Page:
I have always had an interest in insects from an early age. As a child I was always capturing ants and trying to setup ant colonies. So when I saw this book at the store I had to buy it. Just looking at it in the bookstore I was drawn in by the many pages of detailed drawings and photographs. The book can be a bit technical at times. It used advanced (to me anyway) entomological terms that can sometimes make understanding some of the topics difficult. Though it is clearly targeted at an adult audience, I would not hesitate to give this book to a bright child who is particularly interested in ants. Just about anything you might want to know about the ant is covered. The book did a good job of explaining some questions that I had always had of ants. For example, how can the queen continue to lay fertilized eggs endlessly without a "partner". The only topic I might have liked seen described at greater length would have been keeping ants. How to excavate a colony. How to obtain a queen. And son on.
I received a copy of this book back in the early 1990s and have gone back to read it on several occasions. The book is massive consisting of over 730 pages in a large 12 x 10 format. It contains hundreds of illustrations including several color plates and some really amazing paintings of various types of ants and hive culture. The information is exhaustive ranging from the extremely technical to the conversational. Parts of the book will be mainly of interest to the hardcore entomologist but the majority of the book is easily understood by the layman, well maybe not always easily but it's not too difficult and it's worth the effort. I can't imagine a better or more complete text on the subject of ants. Anyone with any real interest in the subject should not be without this book.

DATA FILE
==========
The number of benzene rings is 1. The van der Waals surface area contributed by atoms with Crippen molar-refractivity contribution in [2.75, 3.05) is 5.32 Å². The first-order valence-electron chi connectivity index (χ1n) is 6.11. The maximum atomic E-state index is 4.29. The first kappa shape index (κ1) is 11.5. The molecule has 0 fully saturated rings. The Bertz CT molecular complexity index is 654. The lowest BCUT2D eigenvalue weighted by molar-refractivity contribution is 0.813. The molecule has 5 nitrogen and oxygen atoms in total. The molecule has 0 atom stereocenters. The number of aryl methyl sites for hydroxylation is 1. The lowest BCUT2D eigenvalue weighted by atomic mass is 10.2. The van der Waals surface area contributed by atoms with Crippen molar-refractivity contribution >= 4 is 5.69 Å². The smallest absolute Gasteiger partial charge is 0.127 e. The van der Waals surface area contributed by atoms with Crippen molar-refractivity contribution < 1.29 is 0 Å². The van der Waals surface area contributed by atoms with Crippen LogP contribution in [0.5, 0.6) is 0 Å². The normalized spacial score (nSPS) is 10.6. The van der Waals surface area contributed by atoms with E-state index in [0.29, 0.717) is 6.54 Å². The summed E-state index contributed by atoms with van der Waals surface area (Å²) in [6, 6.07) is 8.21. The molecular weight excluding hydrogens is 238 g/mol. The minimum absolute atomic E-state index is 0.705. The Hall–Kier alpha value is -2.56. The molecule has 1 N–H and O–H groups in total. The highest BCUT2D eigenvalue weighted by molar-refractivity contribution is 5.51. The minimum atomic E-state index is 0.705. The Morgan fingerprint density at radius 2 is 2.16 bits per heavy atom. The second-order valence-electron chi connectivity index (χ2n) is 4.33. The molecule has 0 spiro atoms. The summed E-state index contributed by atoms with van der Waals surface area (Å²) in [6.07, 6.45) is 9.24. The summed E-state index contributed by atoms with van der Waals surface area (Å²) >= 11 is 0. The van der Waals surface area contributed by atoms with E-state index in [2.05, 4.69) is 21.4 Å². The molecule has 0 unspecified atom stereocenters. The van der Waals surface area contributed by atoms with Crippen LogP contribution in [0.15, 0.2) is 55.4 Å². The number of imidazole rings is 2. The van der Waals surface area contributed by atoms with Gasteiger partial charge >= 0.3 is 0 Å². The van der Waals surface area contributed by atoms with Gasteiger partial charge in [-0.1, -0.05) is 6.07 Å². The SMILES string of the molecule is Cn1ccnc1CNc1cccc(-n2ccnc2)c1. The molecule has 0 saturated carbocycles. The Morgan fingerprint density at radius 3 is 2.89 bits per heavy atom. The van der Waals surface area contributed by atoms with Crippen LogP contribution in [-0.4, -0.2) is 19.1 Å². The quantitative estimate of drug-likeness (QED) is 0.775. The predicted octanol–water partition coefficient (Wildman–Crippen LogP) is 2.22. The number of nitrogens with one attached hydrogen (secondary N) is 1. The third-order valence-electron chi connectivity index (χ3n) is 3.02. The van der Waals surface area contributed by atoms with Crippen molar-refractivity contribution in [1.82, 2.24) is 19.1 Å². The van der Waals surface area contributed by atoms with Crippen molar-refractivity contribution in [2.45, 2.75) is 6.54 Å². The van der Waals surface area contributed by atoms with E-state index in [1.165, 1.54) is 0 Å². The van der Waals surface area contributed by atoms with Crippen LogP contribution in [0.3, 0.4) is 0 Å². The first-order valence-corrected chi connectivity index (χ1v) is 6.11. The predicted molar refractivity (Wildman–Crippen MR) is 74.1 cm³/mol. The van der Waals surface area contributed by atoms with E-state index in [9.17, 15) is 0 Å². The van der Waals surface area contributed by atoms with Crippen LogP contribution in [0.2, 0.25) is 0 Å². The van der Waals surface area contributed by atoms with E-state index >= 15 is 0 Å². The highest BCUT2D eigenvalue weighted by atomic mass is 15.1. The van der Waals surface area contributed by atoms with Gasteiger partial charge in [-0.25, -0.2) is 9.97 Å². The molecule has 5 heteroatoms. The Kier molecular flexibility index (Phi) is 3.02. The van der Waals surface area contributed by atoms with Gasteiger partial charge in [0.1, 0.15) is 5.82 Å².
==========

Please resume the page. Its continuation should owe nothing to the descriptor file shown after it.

As an adult, I bought an ant farm from good old Uncle Milton. I was so excited about my ant farm, I decided to make this into a personal science project, and purchased this book. If there's something you want to know about ants, this is THE book. It made ownership of my ant farm much a greater pleasure. I should also mention that it made great use for the occasional escaping ant. It certainly isn't for kids unless that kid is of high school age, and very interested in becoming a biologist.
This is a fascinating, indispensible book for anyone interested in ants. It was everything I hoped it would be and more. I have owned this book for three years and still haven't stopped reading it, probably never will. It is jam-packed with interesting and little known aspects of eusocialism in the ants, easily as diverse as its subject.
This is a semi-technical book, and entomological scientific jargon is used ubiquitously, so if you aren't interested in using the glossary frequently just to understand what you're reading, it may not be for you, but for the avid ant-watcher or scientist interested in social evolution, this is it. With the incredible drawings (including representative pictures from every known ant genera) and informative graphs and charts that shed light on even the most complex and difficult to understand socio-biological patterns, it is beautiful to behold and fun to browse and just pluck little tidbits at random. Even the expanded table of contents is thought-provoking and fun to read.